Texas Sexual Harassment laws & HR compliance analysis

Texas Sexual Harassment: What you need to know

The Texas Commission on Human Rights Act prohibits employment practices that discriminate against individuals based on sex, including pregnancy, childbirth, or related medical conditions (TX Labor Code Sec. 21.106). The Act covers all public employers and private employers with 15 or more employees (TX Labor Code Sec. 21.001 et seq.).
Effective September 1, 2021, the Act’s provisions regarding sexual harassment apply to employers with one or more employees (TX Labor Code Sec. 21.141).
“Sexual harassment” defined. Effective September 1, 2021, the Act defines “sexual harassment” as an unwelcome sexual advance, a request for a sexual favor, or any other verbal or physical conduct of a sexual nature if:
• Submission to the conduct is made a term or condition of employment, either explicitly or implicitly.
• A decision affecting the individual’s employment is based on submission to or rejection of the conduct.
• The conduct has the purpose or effect of unreasonably interfering with an individual’s work performance.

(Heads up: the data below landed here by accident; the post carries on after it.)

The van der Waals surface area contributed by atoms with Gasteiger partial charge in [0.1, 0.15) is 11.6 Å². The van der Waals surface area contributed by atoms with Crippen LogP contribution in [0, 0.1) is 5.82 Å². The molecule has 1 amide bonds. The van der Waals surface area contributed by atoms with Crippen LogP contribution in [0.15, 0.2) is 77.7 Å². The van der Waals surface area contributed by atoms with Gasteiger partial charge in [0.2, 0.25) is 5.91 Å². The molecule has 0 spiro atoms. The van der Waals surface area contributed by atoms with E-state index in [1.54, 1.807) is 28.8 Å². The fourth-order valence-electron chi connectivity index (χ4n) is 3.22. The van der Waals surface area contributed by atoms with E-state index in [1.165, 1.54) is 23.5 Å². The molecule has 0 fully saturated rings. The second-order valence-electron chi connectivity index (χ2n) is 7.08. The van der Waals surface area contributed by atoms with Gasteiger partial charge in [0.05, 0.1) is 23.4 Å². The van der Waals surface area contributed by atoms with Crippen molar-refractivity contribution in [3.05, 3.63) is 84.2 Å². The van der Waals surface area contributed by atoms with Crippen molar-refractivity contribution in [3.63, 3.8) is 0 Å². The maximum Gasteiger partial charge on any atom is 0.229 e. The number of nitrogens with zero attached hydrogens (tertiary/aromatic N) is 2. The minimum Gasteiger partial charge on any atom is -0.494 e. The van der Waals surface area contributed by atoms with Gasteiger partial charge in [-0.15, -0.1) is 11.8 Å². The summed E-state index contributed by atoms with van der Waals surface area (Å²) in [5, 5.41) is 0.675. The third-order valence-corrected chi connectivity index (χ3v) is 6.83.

• The conduct has the purpose or effect of creating an intimidating, hostile, or offensive working environment.
For a Limited Time receive a FREE HR Report on the "Critical HR Recordkeeping”.  This exclusive special report covers hiring records, employment relationships, termination records, litigation issues, electronic information issues, tips for better recordkeeping, and a list of legal requirements.  Download Now
Effective September 1, 2021, the Act imposes liability if an employer knows or should have known about the sexual harassment and fails to take “immediate and appropriate corrective action.” This may be interpreted by the courts as a more rigorous standard than the previous requirement for employers to take “prompt remedial action.” In addition, the amendment to the Act defines “employer” as a person who employs one or more employees or “acts directly in the interests of an employer in relation to an employee.” The new definition may be interpreted by the courts to ...

Read more about Sexual Harassment